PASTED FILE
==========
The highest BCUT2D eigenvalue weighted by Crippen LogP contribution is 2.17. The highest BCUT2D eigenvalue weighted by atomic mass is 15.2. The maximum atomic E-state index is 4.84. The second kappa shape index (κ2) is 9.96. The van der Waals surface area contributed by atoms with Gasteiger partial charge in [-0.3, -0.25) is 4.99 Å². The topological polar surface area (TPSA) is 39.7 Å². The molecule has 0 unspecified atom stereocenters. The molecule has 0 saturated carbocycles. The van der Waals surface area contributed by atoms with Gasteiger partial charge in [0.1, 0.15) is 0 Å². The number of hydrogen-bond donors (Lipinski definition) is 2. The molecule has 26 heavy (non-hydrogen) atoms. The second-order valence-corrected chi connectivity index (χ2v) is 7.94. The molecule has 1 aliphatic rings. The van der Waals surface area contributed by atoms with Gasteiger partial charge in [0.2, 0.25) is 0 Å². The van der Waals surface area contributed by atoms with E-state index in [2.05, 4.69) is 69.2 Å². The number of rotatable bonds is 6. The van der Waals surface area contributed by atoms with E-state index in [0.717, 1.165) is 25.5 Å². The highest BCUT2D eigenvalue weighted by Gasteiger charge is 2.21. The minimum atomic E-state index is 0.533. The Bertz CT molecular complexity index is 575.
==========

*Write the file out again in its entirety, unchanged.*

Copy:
The highest BCUT2D eigenvalue weighted by Crippen LogP contribution is 2.17. The highest BCUT2D eigenvalue weighted by atomic mass is 15.2. The maximum atomic E-state index is 4.84. The second kappa shape index (κ2) is 9.96. The van der Waals surface area contributed by atoms with Gasteiger partial charge in [-0.3, -0.25) is 4.99 Å². The topological polar surface area (TPSA) is 39.7 Å². The molecule has 0 unspecified atom stereocenters. The molecule has 0 saturated carbocycles. The van der Waals surface area contributed by atoms with Gasteiger partial charge in [0.1, 0.15) is 0 Å². The number of hydrogen-bond donors (Lipinski definition) is 2. The molecule has 26 heavy (non-hydrogen) atoms. The second-order valence-corrected chi connectivity index (χ2v) is 7.94. The molecule has 1 aliphatic rings. The van der Waals surface area contributed by atoms with Gasteiger partial charge in [0.2, 0.25) is 0 Å². The van der Waals surface area contributed by atoms with E-state index in [2.05, 4.69) is 69.2 Å². The number of rotatable bonds is 6. The van der Waals surface area contributed by atoms with E-state index in [0.717, 1.165) is 25.5 Å². The highest BCUT2D eigenvalue weighted by Gasteiger charge is 2.21. The minimum atomic E-state index is 0.533. The Bertz CT molecular complexity index is 575.